If you do, and still think things were better back then, I’ve got a time machine for sale, cheap (it’s a DeLorean, so it’s
a bit dated retro, but still functional).
Knowledge of history does more than help prevent its repetition. Knowledge of history illuminates our awareness that there were no ‘good old days’. Not compared with the situations in life that the majority of us can claim here in North America now.
Again, things aren’t perfect- or even great- for too many of us. Relative economic stability and lack of equitable opportunities remain elusive for too many people in countries that command unprecedented access to resources such as food and shelter (and even many of those numbered among our most vulnerable can still claim more than, when compared with too many others elsewhere on this big blue marble of ours. Exhibit A: the current global refugee crisis. But more on that another day…).
Human progression and evolution may experience periods of reactionary reversion now and again (I cite the fact that that Trump buffoon has anyone taking him seriously as a contender for leadership as proof of that), but our drive to dispel ignorance as we seek understanding and justice for all trumps (pun totally intended) the backsliders every single time. Every. Single. Time.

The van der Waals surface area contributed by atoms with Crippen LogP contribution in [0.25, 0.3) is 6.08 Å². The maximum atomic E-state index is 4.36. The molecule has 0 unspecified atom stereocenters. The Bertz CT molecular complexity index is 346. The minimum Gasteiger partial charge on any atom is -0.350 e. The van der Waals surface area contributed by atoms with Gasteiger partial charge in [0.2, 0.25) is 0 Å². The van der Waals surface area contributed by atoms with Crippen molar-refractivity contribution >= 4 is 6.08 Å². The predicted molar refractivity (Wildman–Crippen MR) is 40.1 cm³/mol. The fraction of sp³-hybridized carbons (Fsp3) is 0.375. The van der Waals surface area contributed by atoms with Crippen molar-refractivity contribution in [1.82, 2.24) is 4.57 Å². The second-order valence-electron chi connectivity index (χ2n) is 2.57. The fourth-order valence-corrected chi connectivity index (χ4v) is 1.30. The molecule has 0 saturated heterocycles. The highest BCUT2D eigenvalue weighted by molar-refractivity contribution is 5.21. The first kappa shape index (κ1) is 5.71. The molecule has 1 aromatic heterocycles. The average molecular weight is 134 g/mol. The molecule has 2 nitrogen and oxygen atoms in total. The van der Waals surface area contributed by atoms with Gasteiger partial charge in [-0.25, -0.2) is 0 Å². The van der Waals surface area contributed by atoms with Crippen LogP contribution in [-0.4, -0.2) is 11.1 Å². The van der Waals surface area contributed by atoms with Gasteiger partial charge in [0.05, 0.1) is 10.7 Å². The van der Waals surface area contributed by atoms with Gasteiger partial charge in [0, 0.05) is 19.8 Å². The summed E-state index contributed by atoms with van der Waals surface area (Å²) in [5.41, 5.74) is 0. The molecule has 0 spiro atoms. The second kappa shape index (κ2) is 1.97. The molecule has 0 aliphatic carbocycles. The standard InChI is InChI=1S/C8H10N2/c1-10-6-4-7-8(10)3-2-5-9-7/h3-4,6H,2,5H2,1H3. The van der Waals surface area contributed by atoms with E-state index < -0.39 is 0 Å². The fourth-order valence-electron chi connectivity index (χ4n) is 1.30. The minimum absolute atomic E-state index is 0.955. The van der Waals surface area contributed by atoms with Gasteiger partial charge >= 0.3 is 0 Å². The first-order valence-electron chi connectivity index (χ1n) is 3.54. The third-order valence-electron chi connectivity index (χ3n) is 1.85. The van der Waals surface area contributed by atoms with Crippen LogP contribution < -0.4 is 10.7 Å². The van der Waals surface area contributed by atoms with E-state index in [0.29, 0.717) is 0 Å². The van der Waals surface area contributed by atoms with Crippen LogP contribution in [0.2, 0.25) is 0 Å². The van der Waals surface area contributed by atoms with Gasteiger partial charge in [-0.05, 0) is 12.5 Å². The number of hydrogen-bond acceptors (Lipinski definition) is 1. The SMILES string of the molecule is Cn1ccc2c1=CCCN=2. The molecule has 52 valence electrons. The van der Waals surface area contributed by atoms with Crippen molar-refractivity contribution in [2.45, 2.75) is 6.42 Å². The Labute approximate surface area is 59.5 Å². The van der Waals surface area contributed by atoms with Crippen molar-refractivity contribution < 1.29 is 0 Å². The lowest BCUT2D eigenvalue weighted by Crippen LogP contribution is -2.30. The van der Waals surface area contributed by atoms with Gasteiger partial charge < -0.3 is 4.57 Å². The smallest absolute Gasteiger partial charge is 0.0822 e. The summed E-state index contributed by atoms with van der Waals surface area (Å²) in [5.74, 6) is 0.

The past should not, CANNOT, govern us. We
can must learn valuable lessons from the wisdom that came before our time, certainly, but we are not beholden to the limited thinking of people who had significantly less information and leisure for reflection with which to work than we have achieved- and continue to achieve- as a human race. We can hear and respect the values and knowledge of people from places that seem far-flung (even as communication causes the world to shrink), but those values that we have instituted, through our agreed-upon system of governance, will always take precedence. In 2015. In Canada.
We can stand around (or go for a troll on the internet) calling others ‘immoral’ and ‘blasphemous‘ and ‘against god(s)’ and ‘idiotic’ (I’m guilty of that one) and ‘stupid’ (okay, that one too, sometimes) or we can keep to the forward momentum that promotes the values of “mutual tolerance (although I’ve noted my concerns with that term, previously) and respect for each other’s dignity and humanity”, as Edward Keenan so wisely stated in his editorial.